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Noble gases recycled into the mantle through cold subduction zones

Author:
Andrew J. Smye  Colin R.M. Jackson  Matthias Konrad-Schmolke  Marc A. Hesse  Steve W. Parman  David L. Shuster  Chris J. Ballentine  


Journal:
Earth and Planetary Science Letters


Issue Date:
2017


Abstract(summary):

Abstract Subduction of hydrous and carbonated oceanic lithosphere replenishes the mantle volatile inventory. Substantial uncertainties exist on the magnitudes of the recycled volatile fluxes and it is unclear whether Earth surface reservoirs are undergoing net-loss or net-gain of H 2 O and CO 2 . Here, we use noble gases as tracers for deep volatile cycling. Specifically, we construct and apply a kinetic model to estimate the effect of subduction zone metamorphism on the elemental composition of noble gases in amphibole – a common constituent of altered oceanic crust. We show that progressive dehydration of the slab leads to the extraction of noble gases, linking noble gas recycling to H 2 O. Noble gases are strongly fractionated within hot subduction zones, whereas minimal fractionation occurs along colder subduction geotherms. In the context of our modelling, this implies that the mantle heavy noble gas inventory is dominated by the injection of noble gases through cold subduction zones. For cold subduction zones, we estimate a present-day bulk recycling efficiency, past the depth of amphibole breakdown, of 5–35% and 60–80% for 36 Ar and H 2 O bound within oceanic crust, respectively. Given that hotter subduction dominates over geologic history, this result highlights the importance of cooler subduction zones in regassing the mantle and in affecting the modern volatile budget of Earth's interior. Highlights • We model the transport of noble gases during subduction of oceanic crust. • Fractionation of noble gases is controlled by the availability of free fluid. • Hot subduction zones fractionate slab-bound noble gases. • Mantle heavy noble gas signature is consistent with recent increase in recycling efficiency of noble gases and water.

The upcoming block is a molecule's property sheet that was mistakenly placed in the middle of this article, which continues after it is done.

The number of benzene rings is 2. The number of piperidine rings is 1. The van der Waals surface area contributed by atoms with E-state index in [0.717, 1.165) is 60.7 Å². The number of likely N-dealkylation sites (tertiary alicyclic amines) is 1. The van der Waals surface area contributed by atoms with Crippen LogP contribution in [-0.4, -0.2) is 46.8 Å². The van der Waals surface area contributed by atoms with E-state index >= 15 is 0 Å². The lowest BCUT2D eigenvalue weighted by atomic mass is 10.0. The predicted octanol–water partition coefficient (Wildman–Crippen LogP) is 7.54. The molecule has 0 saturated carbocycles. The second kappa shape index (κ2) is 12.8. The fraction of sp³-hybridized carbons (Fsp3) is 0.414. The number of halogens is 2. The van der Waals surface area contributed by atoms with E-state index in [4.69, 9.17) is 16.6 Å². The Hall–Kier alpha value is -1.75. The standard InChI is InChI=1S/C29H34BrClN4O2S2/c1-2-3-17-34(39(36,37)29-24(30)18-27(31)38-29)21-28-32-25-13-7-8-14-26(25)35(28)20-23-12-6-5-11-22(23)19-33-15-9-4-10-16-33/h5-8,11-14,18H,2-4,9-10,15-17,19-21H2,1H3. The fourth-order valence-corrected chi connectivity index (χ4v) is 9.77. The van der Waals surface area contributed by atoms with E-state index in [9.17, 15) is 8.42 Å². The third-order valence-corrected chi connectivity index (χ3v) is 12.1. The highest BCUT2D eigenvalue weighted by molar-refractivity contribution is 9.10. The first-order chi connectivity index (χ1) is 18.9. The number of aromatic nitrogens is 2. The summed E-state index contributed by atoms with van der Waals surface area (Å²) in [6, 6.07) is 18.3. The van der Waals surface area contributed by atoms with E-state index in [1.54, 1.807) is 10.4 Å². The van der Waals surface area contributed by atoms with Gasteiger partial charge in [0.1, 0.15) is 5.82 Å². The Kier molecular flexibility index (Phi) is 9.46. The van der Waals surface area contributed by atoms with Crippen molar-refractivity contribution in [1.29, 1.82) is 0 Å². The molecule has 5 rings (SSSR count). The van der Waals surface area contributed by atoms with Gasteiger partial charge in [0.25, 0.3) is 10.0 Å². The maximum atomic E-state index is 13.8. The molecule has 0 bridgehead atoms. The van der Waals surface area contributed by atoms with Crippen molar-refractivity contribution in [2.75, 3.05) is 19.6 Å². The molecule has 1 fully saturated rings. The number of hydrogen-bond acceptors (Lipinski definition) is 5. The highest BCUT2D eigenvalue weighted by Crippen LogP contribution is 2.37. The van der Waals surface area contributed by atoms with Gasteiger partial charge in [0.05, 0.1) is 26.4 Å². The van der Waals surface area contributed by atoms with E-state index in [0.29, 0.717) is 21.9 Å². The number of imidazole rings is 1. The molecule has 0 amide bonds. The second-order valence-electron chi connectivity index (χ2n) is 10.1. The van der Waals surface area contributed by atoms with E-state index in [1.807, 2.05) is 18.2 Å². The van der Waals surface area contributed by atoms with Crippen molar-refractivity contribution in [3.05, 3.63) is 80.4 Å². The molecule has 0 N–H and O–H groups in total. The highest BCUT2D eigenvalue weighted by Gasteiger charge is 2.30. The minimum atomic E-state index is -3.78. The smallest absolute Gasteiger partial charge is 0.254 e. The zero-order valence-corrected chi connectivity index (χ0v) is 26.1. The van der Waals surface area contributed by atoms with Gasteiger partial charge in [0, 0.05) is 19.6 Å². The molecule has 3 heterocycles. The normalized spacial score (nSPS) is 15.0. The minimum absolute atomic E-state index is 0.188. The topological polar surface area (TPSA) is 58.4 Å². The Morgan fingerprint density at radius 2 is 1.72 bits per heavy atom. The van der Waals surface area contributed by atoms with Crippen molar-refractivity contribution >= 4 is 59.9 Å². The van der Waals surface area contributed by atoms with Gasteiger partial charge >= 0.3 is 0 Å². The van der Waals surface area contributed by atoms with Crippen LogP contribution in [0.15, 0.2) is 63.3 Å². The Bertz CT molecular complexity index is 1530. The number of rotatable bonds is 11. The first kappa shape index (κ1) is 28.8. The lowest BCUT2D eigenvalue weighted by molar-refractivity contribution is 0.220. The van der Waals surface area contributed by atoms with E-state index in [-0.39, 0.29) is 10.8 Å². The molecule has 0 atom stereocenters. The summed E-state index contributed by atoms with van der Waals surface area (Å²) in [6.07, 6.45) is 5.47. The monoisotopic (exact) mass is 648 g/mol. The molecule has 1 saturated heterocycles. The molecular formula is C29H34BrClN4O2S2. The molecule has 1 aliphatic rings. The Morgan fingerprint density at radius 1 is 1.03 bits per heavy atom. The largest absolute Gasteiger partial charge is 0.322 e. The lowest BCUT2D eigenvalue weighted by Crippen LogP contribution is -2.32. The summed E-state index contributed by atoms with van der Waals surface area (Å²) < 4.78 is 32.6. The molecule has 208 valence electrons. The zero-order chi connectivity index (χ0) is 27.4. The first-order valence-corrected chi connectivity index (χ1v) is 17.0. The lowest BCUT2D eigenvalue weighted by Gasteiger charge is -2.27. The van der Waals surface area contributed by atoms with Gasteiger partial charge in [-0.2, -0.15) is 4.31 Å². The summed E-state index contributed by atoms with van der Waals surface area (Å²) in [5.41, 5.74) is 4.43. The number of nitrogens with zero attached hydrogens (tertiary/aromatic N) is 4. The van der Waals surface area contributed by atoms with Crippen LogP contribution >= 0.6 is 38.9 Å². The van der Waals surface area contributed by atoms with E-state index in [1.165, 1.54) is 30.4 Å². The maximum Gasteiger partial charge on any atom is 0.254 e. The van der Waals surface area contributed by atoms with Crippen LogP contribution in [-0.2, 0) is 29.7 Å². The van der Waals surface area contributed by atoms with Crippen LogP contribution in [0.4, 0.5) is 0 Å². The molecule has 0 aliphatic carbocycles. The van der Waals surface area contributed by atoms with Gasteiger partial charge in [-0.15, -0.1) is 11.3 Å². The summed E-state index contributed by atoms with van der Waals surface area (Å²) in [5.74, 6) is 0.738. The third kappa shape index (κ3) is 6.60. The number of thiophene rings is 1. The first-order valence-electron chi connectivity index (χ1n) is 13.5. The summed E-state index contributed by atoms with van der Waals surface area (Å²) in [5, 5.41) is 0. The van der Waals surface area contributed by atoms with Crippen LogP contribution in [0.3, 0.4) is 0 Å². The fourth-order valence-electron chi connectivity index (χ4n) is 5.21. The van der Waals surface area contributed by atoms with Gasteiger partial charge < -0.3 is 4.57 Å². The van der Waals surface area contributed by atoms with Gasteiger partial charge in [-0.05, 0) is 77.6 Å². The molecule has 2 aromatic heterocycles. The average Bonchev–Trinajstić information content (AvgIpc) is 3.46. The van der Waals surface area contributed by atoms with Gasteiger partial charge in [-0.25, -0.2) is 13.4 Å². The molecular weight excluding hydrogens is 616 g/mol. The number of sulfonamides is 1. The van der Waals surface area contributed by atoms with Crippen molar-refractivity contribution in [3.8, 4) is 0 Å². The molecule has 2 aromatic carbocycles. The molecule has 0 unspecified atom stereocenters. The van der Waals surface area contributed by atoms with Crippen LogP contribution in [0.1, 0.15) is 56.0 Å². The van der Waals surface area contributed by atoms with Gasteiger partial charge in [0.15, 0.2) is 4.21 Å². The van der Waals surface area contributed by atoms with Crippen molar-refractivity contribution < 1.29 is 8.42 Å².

Page:
65-65


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